Reflectors like this are easy to carry since they collapse to a very compact size.
The best reflectors for photographic use often include several different colors. Silver can cool down a scene while gold adds warmth, and white is neutral.
19. Video Stabilizing Grip
Since most new DSLRs have video capabilities, using those features will give photographers the opportunity to branch out into videography.
In addition, embrace your inner cinematographer by making the best use of video functions.
A very important accessory for videography is a grip. Holding your camera for video will involve using live view on the rear LCD screen. This is not the best stance for smooth recordings.
Stabilizing grips provide a more natural hand position for videos that are enjoyable to view.
However, a gimbal stabilizer adds even more stabilization but these are quite a bit more expensive.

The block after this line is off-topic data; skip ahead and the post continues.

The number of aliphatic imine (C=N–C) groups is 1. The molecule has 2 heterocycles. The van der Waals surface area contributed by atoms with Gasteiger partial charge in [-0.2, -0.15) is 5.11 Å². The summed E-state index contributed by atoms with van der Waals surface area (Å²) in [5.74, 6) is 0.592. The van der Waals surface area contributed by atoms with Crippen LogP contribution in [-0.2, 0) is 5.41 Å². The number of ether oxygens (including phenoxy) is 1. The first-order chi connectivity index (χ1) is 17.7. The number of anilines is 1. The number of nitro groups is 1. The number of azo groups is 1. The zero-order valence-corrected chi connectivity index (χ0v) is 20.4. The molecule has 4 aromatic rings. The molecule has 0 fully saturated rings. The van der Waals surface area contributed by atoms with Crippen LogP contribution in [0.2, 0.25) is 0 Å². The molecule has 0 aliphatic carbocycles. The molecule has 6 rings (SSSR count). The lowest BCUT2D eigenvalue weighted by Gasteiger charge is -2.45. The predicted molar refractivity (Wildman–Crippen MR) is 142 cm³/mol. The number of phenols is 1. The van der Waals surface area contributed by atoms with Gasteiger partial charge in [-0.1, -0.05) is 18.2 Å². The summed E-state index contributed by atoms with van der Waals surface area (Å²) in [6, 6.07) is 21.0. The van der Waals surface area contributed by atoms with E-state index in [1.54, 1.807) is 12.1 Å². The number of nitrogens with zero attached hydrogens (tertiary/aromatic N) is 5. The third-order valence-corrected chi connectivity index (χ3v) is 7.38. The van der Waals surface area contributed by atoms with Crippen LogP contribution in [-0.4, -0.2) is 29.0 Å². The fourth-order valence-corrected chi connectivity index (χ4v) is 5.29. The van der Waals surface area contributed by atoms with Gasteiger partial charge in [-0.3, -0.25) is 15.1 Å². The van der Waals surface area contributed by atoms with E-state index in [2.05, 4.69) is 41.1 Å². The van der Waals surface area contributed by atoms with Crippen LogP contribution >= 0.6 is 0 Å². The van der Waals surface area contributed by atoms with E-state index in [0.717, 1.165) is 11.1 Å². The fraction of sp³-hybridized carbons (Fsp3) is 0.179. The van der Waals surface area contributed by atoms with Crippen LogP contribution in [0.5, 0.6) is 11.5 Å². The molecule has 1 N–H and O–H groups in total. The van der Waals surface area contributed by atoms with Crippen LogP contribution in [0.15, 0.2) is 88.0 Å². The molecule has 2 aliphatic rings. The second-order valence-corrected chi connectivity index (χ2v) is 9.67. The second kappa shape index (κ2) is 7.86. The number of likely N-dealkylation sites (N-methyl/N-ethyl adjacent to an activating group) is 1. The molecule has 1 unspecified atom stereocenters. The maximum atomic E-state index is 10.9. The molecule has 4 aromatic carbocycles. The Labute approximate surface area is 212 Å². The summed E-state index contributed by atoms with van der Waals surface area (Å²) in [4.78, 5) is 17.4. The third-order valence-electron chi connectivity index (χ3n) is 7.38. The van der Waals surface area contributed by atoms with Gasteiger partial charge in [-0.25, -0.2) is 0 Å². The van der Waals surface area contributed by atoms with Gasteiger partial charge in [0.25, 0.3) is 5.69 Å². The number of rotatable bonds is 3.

20. White Balance Disc
Digital cameras allow us to record images and videos with accurate white balance. White balance is controlled by the color temperature of light.
Many of the better DSLRs have a feature that fine-tunes the white balance for whatever lighting condition we’re shooting or filming under.
A simple way to use that camera function is aided by using a white balance disc in front of the camera lens.
This results in colors looking natural and proper in the final image or recording. This is the white balance disc I’m currently using.
21. Display Calibrator
Since we’re on the subject of recording colors more accurately, let’s look at the other end of advanced photography and videography, processing files on our computer.
In order to adjust the final result to correct white balance, calibrating our computer screen display is required.
Otherwise, when we send out our images or videos to others, especially paying clients, the colors might not be correctly rendered.
22. LED Light Panel
Since we’re using our DSLR video features, we might as well get the best use of them.
A compact, battery-powered, on-camera LED light panel is one of the best DSLR accessories we can find.
A continuous and portable light source such as this is usable for still photography and video.